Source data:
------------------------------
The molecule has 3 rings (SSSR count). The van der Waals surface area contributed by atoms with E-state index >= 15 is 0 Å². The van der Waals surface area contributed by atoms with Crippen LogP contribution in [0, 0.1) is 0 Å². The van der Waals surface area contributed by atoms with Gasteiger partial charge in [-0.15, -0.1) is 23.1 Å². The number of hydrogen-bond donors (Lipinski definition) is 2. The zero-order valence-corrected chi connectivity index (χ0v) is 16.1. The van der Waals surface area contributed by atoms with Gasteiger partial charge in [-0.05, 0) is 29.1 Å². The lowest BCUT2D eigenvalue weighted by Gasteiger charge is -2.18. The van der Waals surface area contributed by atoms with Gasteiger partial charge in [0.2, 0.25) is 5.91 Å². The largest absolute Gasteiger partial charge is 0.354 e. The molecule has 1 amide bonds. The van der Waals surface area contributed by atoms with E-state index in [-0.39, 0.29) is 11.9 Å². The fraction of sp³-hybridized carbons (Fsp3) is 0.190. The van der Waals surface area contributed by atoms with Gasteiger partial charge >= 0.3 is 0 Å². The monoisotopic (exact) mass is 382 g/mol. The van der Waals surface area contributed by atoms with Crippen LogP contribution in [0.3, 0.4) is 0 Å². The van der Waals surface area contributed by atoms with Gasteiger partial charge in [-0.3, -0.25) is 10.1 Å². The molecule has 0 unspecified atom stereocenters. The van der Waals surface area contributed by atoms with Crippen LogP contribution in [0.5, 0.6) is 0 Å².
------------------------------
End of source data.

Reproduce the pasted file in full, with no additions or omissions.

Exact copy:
The molecule has 3 rings (SSSR count). The van der Waals surface area contributed by atoms with E-state index >= 15 is 0 Å². The van der Waals surface area contributed by atoms with Crippen LogP contribution in [0, 0.1) is 0 Å². The van der Waals surface area contributed by atoms with Gasteiger partial charge in [-0.15, -0.1) is 23.1 Å². The number of hydrogen-bond donors (Lipinski definition) is 2. The zero-order valence-corrected chi connectivity index (χ0v) is 16.1. The van der Waals surface area contributed by atoms with Gasteiger partial charge in [-0.05, 0) is 29.1 Å². The lowest BCUT2D eigenvalue weighted by Gasteiger charge is -2.18. The van der Waals surface area contributed by atoms with Gasteiger partial charge in [0.2, 0.25) is 5.91 Å². The largest absolute Gasteiger partial charge is 0.354 e. The molecule has 1 amide bonds. The van der Waals surface area contributed by atoms with E-state index in [-0.39, 0.29) is 11.9 Å². The fraction of sp³-hybridized carbons (Fsp3) is 0.190. The van der Waals surface area contributed by atoms with Gasteiger partial charge >= 0.3 is 0 Å². The monoisotopic (exact) mass is 382 g/mol. The van der Waals surface area contributed by atoms with Crippen LogP contribution in [0.3, 0.4) is 0 Å². The van der Waals surface area contributed by atoms with Gasteiger partial charge in [-0.3, -0.25) is 10.1 Å². The molecule has 0 unspecified atom stereocenters. The van der Waals surface area contributed by atoms with Crippen LogP contribution in [0.5, 0.6) is 0 Å².